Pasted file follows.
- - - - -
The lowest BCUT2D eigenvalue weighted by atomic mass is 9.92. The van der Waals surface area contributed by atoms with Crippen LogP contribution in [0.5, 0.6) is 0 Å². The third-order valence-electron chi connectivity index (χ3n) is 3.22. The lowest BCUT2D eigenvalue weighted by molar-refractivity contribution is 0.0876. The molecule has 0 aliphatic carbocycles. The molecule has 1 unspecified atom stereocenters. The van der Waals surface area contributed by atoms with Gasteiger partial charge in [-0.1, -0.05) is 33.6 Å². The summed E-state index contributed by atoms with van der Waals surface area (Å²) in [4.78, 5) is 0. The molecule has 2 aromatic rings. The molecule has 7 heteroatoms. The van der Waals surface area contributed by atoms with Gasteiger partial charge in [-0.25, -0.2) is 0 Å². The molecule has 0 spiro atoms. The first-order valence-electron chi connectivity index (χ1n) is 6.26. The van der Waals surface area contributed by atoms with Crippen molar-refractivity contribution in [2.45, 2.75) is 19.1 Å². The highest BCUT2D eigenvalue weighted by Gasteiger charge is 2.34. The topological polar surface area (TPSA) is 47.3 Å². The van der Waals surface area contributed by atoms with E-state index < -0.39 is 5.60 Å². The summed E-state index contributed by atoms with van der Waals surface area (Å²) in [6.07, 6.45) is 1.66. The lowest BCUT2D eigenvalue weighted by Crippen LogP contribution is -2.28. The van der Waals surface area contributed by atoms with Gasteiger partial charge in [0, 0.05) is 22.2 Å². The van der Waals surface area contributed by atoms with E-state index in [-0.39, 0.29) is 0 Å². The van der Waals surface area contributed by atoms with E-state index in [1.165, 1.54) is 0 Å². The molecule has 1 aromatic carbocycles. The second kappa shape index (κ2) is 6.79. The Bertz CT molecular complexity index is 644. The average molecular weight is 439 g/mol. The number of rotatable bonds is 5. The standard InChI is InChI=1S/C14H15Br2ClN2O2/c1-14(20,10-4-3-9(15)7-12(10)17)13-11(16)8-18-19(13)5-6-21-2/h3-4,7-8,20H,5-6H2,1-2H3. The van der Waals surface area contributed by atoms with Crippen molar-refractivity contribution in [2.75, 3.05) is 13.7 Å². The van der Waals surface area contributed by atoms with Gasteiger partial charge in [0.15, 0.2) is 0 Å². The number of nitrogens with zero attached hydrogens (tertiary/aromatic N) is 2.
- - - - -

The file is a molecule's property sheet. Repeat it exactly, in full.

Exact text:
The lowest BCUT2D eigenvalue weighted by atomic mass is 9.92. The van der Waals surface area contributed by atoms with Crippen LogP contribution in [0.5, 0.6) is 0 Å². The third-order valence-electron chi connectivity index (χ3n) is 3.22. The lowest BCUT2D eigenvalue weighted by molar-refractivity contribution is 0.0876. The molecule has 0 aliphatic carbocycles. The molecule has 1 unspecified atom stereocenters. The van der Waals surface area contributed by atoms with Gasteiger partial charge in [-0.1, -0.05) is 33.6 Å². The summed E-state index contributed by atoms with van der Waals surface area (Å²) in [4.78, 5) is 0. The molecule has 2 aromatic rings. The molecule has 7 heteroatoms. The van der Waals surface area contributed by atoms with Gasteiger partial charge in [-0.25, -0.2) is 0 Å². The molecule has 0 spiro atoms. The first-order valence-electron chi connectivity index (χ1n) is 6.26. The van der Waals surface area contributed by atoms with Crippen molar-refractivity contribution in [2.45, 2.75) is 19.1 Å². The highest BCUT2D eigenvalue weighted by Gasteiger charge is 2.34. The topological polar surface area (TPSA) is 47.3 Å². The van der Waals surface area contributed by atoms with E-state index < -0.39 is 5.60 Å². The summed E-state index contributed by atoms with van der Waals surface area (Å²) in [6.07, 6.45) is 1.66. The lowest BCUT2D eigenvalue weighted by Crippen LogP contribution is -2.28. The van der Waals surface area contributed by atoms with Gasteiger partial charge in [0, 0.05) is 22.2 Å². The van der Waals surface area contributed by atoms with E-state index in [-0.39, 0.29) is 0 Å². The van der Waals surface area contributed by atoms with E-state index in [1.165, 1.54) is 0 Å². The molecule has 1 aromatic carbocycles. The second kappa shape index (κ2) is 6.79. The Bertz CT molecular complexity index is 644. The average molecular weight is 439 g/mol. The number of rotatable bonds is 5. The standard InChI is InChI=1S/C14H15Br2ClN2O2/c1-14(20,10-4-3-9(15)7-12(10)17)13-11(16)8-18-19(13)5-6-21-2/h3-4,7-8,20H,5-6H2,1-2H3. The van der Waals surface area contributed by atoms with Crippen molar-refractivity contribution in [2.75, 3.05) is 13.7 Å². The van der Waals surface area contributed by atoms with Gasteiger partial charge in [0.15, 0.2) is 0 Å². The number of nitrogens with zero attached hydrogens (tertiary/aromatic N) is 2.